Beautiful bugs: Kids seek monarchs caterpillars and eggs

Published 7:00 am Sunday, July 30, 2017

There was just no containing Madellane Hicks’ excitement.

From under her purple cap, her eyes shone with pride when she displayed her caterpillar, the first to be found during the “Monarch Magic” summer class for kids at the Jay C. Hormel Nature Center.

Madellane Hicks, 8, grins as she displays her monarch caterpillar, found on the grounds at the Jay C. Hormel Nature Center. The capture was part of the “Monarch Magic” summer program at the center. The program is so popular, some kids have taken both sessions. Deb Nicklay/

“Oh my gosh!” she exclaimed. “It’s just so surprising — I’ve never seen one this big before.”

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Madellane was one of 12 who attended the class Friday at the nature center. So popular is the class, taught by naturalist and teacher Maria Anderson, that some returned for another session of the same class.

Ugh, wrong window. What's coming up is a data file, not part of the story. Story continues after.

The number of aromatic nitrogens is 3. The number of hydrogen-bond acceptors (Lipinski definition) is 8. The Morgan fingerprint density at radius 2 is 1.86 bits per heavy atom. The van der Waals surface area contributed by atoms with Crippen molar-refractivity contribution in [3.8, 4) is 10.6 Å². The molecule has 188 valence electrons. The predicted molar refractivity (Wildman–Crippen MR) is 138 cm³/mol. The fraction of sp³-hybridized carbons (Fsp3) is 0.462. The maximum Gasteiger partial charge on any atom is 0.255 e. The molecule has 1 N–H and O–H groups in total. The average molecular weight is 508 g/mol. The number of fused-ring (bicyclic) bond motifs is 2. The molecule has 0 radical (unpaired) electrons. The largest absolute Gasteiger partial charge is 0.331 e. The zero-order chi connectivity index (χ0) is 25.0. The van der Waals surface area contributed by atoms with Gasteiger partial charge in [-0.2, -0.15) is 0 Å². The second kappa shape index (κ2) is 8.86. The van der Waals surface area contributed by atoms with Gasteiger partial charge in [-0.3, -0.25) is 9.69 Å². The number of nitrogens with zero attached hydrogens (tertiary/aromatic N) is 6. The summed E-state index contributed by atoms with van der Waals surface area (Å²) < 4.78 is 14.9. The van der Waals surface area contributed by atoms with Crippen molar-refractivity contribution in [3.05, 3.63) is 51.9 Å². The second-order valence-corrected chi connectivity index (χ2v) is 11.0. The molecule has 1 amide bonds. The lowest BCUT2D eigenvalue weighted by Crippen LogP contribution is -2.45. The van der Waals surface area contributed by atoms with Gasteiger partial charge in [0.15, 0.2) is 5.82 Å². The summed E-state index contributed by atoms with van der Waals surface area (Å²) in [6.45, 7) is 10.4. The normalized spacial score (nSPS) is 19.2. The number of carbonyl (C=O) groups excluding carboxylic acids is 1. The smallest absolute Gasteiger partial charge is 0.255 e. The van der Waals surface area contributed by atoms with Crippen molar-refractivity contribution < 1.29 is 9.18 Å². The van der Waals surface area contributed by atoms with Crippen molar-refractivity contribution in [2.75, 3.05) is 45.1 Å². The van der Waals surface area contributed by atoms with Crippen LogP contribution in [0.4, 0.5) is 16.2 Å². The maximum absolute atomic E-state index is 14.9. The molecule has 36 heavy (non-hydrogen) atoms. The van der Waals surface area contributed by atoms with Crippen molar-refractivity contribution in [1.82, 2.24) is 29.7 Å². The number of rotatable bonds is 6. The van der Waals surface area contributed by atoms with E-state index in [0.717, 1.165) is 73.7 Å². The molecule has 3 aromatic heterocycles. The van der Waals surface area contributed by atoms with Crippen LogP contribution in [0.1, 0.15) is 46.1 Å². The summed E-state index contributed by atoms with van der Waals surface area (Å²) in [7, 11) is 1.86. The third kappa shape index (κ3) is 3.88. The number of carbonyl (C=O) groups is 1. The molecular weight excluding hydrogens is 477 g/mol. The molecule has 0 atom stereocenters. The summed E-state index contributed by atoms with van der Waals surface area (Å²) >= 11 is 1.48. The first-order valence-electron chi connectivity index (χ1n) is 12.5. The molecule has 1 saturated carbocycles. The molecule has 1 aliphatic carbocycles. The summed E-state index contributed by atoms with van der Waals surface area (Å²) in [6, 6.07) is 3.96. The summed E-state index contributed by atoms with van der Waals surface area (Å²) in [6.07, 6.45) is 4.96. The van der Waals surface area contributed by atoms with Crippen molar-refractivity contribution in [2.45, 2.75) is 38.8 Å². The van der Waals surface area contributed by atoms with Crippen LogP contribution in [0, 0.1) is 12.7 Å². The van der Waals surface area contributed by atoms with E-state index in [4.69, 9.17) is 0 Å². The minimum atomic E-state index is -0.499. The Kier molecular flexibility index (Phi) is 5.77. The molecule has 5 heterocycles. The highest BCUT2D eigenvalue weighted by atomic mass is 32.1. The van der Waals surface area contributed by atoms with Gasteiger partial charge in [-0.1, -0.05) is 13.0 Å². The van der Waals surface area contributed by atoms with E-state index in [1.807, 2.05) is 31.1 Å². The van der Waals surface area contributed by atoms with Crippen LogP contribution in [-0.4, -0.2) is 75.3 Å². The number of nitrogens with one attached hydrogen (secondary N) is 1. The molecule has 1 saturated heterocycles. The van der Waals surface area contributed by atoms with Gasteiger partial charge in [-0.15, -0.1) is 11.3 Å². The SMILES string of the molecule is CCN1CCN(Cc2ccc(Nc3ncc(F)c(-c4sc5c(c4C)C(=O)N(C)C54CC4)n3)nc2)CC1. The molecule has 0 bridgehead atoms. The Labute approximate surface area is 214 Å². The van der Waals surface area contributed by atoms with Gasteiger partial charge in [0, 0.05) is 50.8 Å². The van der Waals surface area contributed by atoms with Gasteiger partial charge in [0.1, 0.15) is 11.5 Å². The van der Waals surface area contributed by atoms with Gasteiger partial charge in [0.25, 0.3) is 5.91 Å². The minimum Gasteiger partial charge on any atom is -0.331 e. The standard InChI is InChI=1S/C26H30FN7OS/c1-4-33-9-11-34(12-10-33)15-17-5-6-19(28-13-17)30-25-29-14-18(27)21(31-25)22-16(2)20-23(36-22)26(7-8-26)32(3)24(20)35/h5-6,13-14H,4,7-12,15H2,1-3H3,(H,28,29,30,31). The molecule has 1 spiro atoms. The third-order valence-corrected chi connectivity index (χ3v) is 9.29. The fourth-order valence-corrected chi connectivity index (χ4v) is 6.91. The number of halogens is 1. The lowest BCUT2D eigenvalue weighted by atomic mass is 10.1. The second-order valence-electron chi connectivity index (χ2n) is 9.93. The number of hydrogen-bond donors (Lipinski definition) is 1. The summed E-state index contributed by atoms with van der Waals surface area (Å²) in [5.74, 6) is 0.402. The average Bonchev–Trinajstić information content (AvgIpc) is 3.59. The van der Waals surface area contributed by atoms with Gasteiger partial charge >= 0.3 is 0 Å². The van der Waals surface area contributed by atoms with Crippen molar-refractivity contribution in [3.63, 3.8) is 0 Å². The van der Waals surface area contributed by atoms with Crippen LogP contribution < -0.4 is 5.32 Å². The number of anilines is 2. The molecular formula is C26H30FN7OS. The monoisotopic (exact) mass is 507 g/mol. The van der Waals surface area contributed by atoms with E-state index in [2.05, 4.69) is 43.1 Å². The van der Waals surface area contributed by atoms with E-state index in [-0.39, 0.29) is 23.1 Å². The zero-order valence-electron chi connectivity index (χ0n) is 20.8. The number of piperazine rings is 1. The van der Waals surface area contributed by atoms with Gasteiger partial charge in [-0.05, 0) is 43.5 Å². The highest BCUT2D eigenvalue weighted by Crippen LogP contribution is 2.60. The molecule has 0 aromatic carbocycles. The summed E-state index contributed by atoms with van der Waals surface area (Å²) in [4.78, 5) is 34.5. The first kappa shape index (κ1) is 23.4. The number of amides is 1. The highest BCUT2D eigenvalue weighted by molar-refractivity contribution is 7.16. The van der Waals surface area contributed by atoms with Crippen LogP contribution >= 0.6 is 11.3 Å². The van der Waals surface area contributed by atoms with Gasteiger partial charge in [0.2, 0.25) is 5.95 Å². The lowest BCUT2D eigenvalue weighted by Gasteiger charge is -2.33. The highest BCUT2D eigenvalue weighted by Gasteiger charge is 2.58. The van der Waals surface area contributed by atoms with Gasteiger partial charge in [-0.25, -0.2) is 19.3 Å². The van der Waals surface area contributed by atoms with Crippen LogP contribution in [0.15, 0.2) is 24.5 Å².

Anderson took the kids through the process of caterpillar-to-butterfly.

The last half of the class was spent catching caterpillars, or their eggs, so they could witness the metamorphoses of the butterflies. A monarch tagging class will be held at the end of August.

Mom Sarah Gustafson accompanied her sons, Shaye, 8, and Kayde, 7, to the class. She was as enthused as the kids about not only this class, but all the nature center has offered.

“We’re here all the time,” she confided, noting that all four of her children are fans of the summer program. “It’s one of our favorite things to do,” she added, noting that the children had participated in everything from pond scooping to taking color walks; and now, of course, learning about monarchs.

It is a particularly good topic, said intern Savanna Dahl, who helped with the activity. There are fewer and fewer monarchs and also fewer and fewer milkweed plants, whose leaves are the only thing caterpillars eat.

“And really,” she said. on a brighter note, “Who doesn’t love looking at butterflies?”